Tapping into Michigan’s Maple Moon Wine

Maple Moon Wine
Photography Courtesy Maple Moon Winery

AS MICHIGAN’S WOODS THAW and awaken from winter, a clear fresh sap begins to flow from the sun-warmed trees that dot rural landscapes. Regarded as the state’s oldest agricultural activity — dating back to the Native Americans — maple sugaring draws on a rich history.

Tapping trees has become a new tradition for the Petersen family in Petoskey, owners of Maple Moon Sugarbush and Winery — America’s first and only maple winery. In 2011, after two years of backyard sugaring, Todd and Christi and their four children decided to commercially produce maple syrup as a family business.

As with any agricultural crop, sap varies from farm to farm and region to region, depending on the soil content. The area’s climate and the species of trees also play a role. The ideal spring weather conditions offer warm days with freezing cold nights, found predominantly in the northern states and provinces of North America.

Christi and Todd Petersen
Christi and Todd Petersen. Photography Courtesy Maple Moon Winery

The sugar maple is the preferred tree for tapping, due to its high sugar content of approximately 2 percent, although the black maple, red maple, silver maple and ash-leaved maple — with a sugar content of about 1 percent — also can be tapped to produce a different grade of syrup.

Although several Canadian provinces and states in the New England area are recognized as leaders in the maple-sugaring industry, Michigan has more than three times the number of sugar maples than Quebec or Vermont, meaning the potential for growth is unlimited. Currently, Michigan utilizes less than 1 percent of its potential maple resources.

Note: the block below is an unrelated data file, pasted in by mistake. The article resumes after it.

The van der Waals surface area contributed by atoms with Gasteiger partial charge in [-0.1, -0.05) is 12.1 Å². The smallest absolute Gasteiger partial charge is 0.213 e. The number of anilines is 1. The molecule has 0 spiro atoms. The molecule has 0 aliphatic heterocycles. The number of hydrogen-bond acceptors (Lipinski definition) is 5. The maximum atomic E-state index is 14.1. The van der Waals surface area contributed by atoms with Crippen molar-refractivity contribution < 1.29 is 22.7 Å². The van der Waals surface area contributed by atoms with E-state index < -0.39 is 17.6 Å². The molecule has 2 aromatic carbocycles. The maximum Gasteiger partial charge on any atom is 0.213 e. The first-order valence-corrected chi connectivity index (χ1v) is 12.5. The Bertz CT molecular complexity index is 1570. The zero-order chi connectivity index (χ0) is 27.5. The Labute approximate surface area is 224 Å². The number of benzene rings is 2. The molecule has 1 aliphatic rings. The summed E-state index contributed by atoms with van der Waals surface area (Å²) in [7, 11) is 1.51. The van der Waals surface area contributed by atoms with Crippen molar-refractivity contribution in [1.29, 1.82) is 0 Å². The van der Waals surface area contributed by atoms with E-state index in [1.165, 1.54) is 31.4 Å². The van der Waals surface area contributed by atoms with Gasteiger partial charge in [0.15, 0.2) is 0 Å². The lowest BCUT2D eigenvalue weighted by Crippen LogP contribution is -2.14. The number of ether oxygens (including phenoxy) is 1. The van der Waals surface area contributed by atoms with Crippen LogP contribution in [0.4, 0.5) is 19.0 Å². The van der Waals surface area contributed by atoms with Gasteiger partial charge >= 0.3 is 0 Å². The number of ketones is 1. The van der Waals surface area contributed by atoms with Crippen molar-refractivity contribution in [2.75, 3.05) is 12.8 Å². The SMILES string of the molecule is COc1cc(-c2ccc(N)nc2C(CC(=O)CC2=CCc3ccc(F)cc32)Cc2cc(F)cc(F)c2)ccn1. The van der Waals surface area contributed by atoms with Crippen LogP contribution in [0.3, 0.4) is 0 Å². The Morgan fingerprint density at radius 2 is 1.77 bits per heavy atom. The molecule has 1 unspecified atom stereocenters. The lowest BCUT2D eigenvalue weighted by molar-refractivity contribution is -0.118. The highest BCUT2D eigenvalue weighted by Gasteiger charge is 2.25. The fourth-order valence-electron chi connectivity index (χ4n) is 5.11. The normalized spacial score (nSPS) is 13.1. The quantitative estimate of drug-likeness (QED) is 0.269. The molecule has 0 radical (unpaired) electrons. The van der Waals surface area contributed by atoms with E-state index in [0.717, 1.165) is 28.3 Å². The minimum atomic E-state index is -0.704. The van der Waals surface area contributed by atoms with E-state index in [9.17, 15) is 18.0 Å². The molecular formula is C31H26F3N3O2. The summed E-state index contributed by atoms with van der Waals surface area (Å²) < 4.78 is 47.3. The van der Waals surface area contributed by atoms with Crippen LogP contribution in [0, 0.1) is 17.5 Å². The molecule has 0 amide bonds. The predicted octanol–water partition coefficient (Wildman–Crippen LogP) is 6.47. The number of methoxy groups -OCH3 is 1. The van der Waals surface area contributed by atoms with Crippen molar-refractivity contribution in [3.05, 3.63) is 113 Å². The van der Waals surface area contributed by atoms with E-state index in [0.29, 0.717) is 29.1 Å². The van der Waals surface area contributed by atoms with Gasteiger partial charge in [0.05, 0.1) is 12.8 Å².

The Petersens, however, are taking full advantage of what nature has given them. Nestled among hardwood forests on a sprawling 80-acre site just east of downtown Petoskey, Maple Moon has grown into one of the state’s largest maple syrup manufacturers. In 2015, they collected roughly 80,000 gallons of sap, which transformed into 1,600 gallons of finished syrup — 40 gallons of sap produces one gallon of syrup.

“It was a fantastic year,” says Christi. “Almost a perfect year.”

Every spring, each of their estimated 2,500 sugar maple trees are tapped — with as many as three taps, depending on size — and hooked up to an intricate, aerial tubing system that transports the sap to the sugarhouse. From there, the sap begins its transformation into a sweet, golden syrup. There is a detailed, multistep science to it all, including boiling, evaporating, filtering and storing — all of which are covered in-depth during a free tour offered each afternoon at 4 p.m.

Maple syrup
Photography Courtesy Dianna Stampfler

Maple Moon’s rustic tasting room and shop offer mouthwatering treats such as syrup, candy, premium ice cream, granola, jam, salsa — and now, wine.

In all, nine wines were offered in 2015, varying from semi-dry to sweet — each delivering maple tones with a cream finish. Unlike other fruit or fortified wines, Maple Moon doesn’t just add maple syrup to its vino; the wine is fermented directly from the sugars in the syrup. Sample from Maple Blackberry, Maple Peach, Maple Cherry and Maple Blueberry as well as Early Spring Reserve, Maple Blanc, Maple Rouge, Maple Dessert and Maple Gold, a decadent port-style wine finished with bourbon, which is among the top-selling products. Unique beverages such as Maple Ginger Hard Cider and Maple Root Beer also are offered.

Maple Moon Sugarbush and Winery, 4454 Atkins Road, is open Thursday through Saturday from November to May, and Monday through Saturday from June to October. It is one of nearly 10 wineries that make up the Bay View Wine Trail (bayviewwinetrail.com), which includes tasting rooms throughout Charlevoix and Emmet counties.

For more information on Maple Moon, visit mmsyrup.com or call (231) 487-9058.

Freelance writer Dianna Stampfler is president of Promote Michigan and resides in Petoskey.

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